Among Willows, the old Babylonian species must be considered the type of this class; and for certain situations, and for producing marked effects in landscape art, it has probably no superior. On the margin of a body of water it seems peculiarly appropriate, and succeeds admirably as well, being a location too wet for many genera of trees. A new form has been introduced into our collections from France, called Solamon's Willow, which is not so drooping in character. The Kilmarnock Willow is now so well-known, that a description is unnecessary in this place, but it still increases in popularity as its merits become better known. Upon a nicely shaven lawn, a specimen of this tree standing alone, produces a fine effect.

We wish we could see as much beauty in the so-called American or Fountain Willow, but the truth is, we do not admire it, and we never did. With all our care in training, in a few years it becomes unsightly, and is at best a poor "Weeper."

The Poplars are receiving attention of latter years, and already our list of weeping varieties number four or five distinct kinds. According to our idea of beauty, however, there is but one really first class tree, and that one is among the finest of all the drooping plants; we allude to the P. grandiden-tata pendula. For a small sized specimen, it forms a strong rival to the Kilmarnock Willow, and will, we believe, in time supersede it. There is an objection, however, to its culture, which we must mention: all the Poplar family will sucker more or less, consequently this trouble will stand in the way of its advancement. Budded upon the Lombardy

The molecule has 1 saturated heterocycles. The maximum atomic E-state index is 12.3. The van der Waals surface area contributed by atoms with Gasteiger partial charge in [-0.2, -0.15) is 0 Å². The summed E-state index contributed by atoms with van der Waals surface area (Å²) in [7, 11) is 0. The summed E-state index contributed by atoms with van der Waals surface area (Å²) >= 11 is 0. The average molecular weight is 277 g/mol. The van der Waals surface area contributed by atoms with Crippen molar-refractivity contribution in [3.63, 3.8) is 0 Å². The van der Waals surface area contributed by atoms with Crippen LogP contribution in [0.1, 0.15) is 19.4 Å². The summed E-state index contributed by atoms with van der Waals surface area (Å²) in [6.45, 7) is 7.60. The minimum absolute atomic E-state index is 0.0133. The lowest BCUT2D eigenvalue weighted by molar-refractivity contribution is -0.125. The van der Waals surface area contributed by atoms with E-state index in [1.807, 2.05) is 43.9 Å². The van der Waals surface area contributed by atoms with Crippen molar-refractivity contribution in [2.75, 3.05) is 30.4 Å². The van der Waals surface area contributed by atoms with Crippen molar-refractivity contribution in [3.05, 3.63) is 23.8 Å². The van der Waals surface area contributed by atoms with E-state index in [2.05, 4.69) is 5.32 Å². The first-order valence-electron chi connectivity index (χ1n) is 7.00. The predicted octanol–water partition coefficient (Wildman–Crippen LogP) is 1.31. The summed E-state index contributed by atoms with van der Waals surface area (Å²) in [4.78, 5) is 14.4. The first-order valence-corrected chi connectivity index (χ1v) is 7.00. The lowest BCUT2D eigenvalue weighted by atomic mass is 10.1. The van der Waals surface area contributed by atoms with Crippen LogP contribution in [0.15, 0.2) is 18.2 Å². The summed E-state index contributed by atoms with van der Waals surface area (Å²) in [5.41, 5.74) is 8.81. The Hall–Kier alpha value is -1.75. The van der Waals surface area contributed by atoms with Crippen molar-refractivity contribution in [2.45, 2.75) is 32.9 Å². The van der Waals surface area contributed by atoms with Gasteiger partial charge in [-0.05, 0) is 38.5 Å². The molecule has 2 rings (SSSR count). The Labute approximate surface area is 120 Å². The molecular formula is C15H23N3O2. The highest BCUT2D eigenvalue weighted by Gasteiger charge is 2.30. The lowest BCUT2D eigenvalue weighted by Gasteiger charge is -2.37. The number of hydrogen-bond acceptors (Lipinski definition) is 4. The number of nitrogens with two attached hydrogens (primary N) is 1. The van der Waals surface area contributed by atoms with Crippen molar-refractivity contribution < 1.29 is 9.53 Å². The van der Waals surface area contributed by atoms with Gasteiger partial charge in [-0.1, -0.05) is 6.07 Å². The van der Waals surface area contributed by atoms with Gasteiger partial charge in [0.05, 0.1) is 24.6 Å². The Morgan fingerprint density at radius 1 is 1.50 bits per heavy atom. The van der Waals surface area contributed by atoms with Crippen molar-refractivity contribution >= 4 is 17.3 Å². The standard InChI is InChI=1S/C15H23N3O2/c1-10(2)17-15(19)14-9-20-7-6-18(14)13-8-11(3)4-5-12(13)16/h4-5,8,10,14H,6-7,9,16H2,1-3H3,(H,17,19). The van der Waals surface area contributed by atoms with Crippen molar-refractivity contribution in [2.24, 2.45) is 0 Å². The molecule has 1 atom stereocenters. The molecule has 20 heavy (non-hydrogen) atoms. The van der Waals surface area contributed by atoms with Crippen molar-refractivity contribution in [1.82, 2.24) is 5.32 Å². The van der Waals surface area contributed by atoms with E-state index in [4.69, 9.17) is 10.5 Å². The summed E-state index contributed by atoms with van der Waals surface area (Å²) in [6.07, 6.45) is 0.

Poplar, a species that is not very objectionable, the long, slender branches, reminding one of whip - cords, are full of grace and beauty; and even when worked seven or eight feet high, the branches will extend frequently to the ground in a single season. The other "sports" are inferior to the above, and in fact we do not believe they will ever become popular: among them we might enumerate the Parasol de St. Julian, Tremula pendula, Graca pendula, etc., etc.